Lovely to think that some parallel universe is peopled with brilliant comedians who, instead of going on stage, stuck to their day jobs — creating laughter and havoc unseen.

Bob Mortimer is a brilliant raconteur. He tells it all in his autobiography Take it with you (Gallery Books £20, 336 pp) of life as a young solicitor.

Bob is beloved for his tall tales on Would I Lie To You, so it’s possible some of his anecdotes lack the imprimatur of absolute truth. It’s possible that you don’t believe Bob’s account of being robbed at the cashpoint in his home by one of his frequent clients.

Christopher Stevens rounded up a selection of must-read books written by comedians - including Fight! by Harry Hill (pictured)

Christopher Stevens has compiled a list of comedy books that are essential to read, including Fight! Harry Hill (pictured). 

Real life and showbusiness crossed in 1996 when Bob and Vic Reeves were presenting an award at the Brits — the year Pulp frontman Jarvis Cocker leapt on stage and waggled his backside at Michael Jackson.

Jacko’s security bundled Jarvis into a dressing room and refused to hand him over to the police . . . Bob was named as his lawyer and intervened. Bob Mortimer might have been worth the wait to be your lawyer.

You probably wouldn’t want Harry Hill as your cardiac doctor, though. The big-collared comic’s life story, Fight! (Hodder £20, 320 pp), is disturbingly honest about his mistakes on the wards.

Harry admits that, on one occasion, when he was dragged from his bed to perform emergency surgery on a heart attack victim, he caught himself hoping that the patient would die before he reached the operating theatre — so that Harry would be spared a mountain of paperwork and could go back to sleep.

He’s very funny about the black humour shared by medics, and the catastrophes that exhaustion and overwork can cause . . . This includes the incident when he almost put an end to a woman who was visiting hospital for her hernias treatment.

It was the patient who pointed it out. ‘Good job he spotted it, really,’ remarks Harry.

Jimmy Carr knew he was not going to be a top-ranking executive of an oil company. According to his memoir Before and after laughter (Quercus £20, 368 pp) makes plain, he loves an audience far too much to settle for anonymity.

But he’s had so much therapy over the years he could set up shop tomorrow as a grief counsellor and motivational coach.

Jimmy Carr's (pictured) memoir Before And Laughter makes plain, he loves an audience far too much to settle for anonymity

Jimmy Carr’s (pictured), memoir Before And Laughter explains that he cares about an audience too deeply to compromise on anonymity

Most of these books contain a chapter on ‘life lessons’, a summary of all the things the stars wish they’d known when they were starting out. Jimmy’s are brutal: work hard, pretend to be happy, don’t drink, don’t be a people pleaser and never gratify a desire today that can be deferred until tomorrow or, better still, old age.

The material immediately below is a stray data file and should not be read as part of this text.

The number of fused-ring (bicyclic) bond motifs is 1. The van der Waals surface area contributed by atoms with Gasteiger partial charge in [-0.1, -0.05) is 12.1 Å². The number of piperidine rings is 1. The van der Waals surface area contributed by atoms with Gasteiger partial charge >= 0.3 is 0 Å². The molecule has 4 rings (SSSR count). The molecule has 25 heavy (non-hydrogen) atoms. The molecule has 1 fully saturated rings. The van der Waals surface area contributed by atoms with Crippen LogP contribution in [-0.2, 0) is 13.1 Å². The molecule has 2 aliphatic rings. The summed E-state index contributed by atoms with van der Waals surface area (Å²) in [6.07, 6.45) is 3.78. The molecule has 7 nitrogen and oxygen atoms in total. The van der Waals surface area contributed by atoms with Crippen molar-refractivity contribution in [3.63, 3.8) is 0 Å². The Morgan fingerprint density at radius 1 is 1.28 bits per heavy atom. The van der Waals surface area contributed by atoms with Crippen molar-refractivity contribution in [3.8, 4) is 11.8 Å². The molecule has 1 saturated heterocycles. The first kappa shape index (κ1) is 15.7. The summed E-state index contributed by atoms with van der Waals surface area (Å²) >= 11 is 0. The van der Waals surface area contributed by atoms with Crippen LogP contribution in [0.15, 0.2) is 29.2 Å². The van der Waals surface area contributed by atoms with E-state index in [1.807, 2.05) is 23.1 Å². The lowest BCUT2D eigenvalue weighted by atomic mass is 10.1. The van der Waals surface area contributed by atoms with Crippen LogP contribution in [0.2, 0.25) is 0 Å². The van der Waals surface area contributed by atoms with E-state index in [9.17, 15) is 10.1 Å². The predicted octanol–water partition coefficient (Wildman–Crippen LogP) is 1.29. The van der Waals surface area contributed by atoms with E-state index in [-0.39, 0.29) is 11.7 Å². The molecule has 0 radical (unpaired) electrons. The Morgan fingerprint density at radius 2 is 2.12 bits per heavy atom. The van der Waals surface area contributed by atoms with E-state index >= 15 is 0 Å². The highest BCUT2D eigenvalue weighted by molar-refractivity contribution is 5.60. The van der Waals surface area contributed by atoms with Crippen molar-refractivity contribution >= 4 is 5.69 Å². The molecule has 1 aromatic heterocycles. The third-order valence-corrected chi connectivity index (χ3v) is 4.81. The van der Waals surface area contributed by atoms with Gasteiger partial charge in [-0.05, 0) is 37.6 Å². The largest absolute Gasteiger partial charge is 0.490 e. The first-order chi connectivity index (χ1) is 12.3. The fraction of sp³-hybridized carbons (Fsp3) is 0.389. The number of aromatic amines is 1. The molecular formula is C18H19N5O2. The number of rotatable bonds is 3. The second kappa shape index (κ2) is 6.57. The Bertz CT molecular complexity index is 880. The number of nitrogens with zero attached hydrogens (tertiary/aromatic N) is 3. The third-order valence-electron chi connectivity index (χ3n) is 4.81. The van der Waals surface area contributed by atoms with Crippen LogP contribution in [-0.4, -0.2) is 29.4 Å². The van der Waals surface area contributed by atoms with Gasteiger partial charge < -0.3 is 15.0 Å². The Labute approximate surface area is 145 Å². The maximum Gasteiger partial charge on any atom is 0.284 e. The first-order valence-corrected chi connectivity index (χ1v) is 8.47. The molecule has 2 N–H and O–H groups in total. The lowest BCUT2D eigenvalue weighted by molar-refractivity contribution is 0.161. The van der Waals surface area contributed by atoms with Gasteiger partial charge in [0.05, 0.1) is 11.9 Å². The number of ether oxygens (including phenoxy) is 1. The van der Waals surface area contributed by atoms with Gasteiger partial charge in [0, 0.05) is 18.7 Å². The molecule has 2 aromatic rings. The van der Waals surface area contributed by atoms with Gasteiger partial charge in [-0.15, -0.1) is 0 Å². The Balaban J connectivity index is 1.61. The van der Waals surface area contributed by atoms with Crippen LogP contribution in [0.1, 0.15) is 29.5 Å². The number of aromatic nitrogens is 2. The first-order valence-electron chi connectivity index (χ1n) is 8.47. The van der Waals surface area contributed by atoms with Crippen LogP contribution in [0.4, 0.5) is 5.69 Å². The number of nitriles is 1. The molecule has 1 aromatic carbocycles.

Famously, Billy Connolly worked as a welder in a Glasgow shipyard. He then went on to create stand-up comedy. Billy, who has never been busier since he announced his retirement from live performances in 2018, was taken on as a teaboy at the Clydeside works shortly before his 16th birthday: ‘They were to become a second family to me,’ he says, ‘the best people you could ever hope to meet.’

Less famously, he joined the Parachute Regiment’s territorial brigade as a teen. On his first jump, he left the plane sideways, hit his head against the fuselage — ‘That’s called ringing the bell’ — and got his parachute lines into a twisted coil. ‘Luckily,’ he comments, ‘I managed to disentangle them.’

It’s Windswept and Interesting (Two Roads £25, 400 pp) unspools like one of Billy’s marathon monologues — unsurprising, as he recorded the whole thing onto his phone then found the dictation software couldn’t decode his Glaswegian accent. It was his family’s job to translate it.

Michael McIntyre’s early life and his ‘real jobs’ were covered in his previous autobiography. This is the second.Funny Life (Macmillan £20, 352 pp), picks up in 2006 after his Royal Variety Performance. He imagines Prince Charles watching from the Royal Box, ‘his face grinning and wobbling, muttering to Camilla, “He’s an incredibly funny chap”.’

It is impossible to express his naive delight in himself’s success.

Jack Whitehall's How To Survive Family Holidays, co-written with his parents (pictured), is a round-up of their travels

Jack Whitehall’s How To Survive Families Holidays is co-written and illustrated by his parents.

So are his audiences — four million people bought tickets for one recent tour, and he holds the record for selling out the O2 Arena on 28 nights. The book is full of phrases like, ‘The audience lapped it up,’ and, ‘Everything in the show went well.’

Daisy May Cooper could use some of his endless good fortune.

Don’t Laugh, It’ll Only Encourage Her (Michael Joseph £20, 432 pp) is splattered with disasters as she tries to earn a living as an actress — humiliations at the Job Centre, cleaning offices at far below minimum wage, that time she auditioned to be a stripper and was laughed off stage by topless dancers . . . She swears on camera when she finally gets a role in TV Drama Doc Martin.

Any success she has, she’s earned it the hard way.

No one can say that of Jack Whitehall, whose family (his father is theatrical agent Michael Whitehall) and public school education (boarding from the age of eight) couldn’t be more different from Daisy’s upbringing in rural poverty. How to Survive Family Vacations (Sphere £18.99, 288 pp), co-written with his parents, is a round-up of their travels, laden with fillers like ‘Useful phrases to learn in any language’ and ‘Ten things you will regret buying on holiday’.

That’s the problem with an over-privileged life — there’s nothing to put in the autobiography.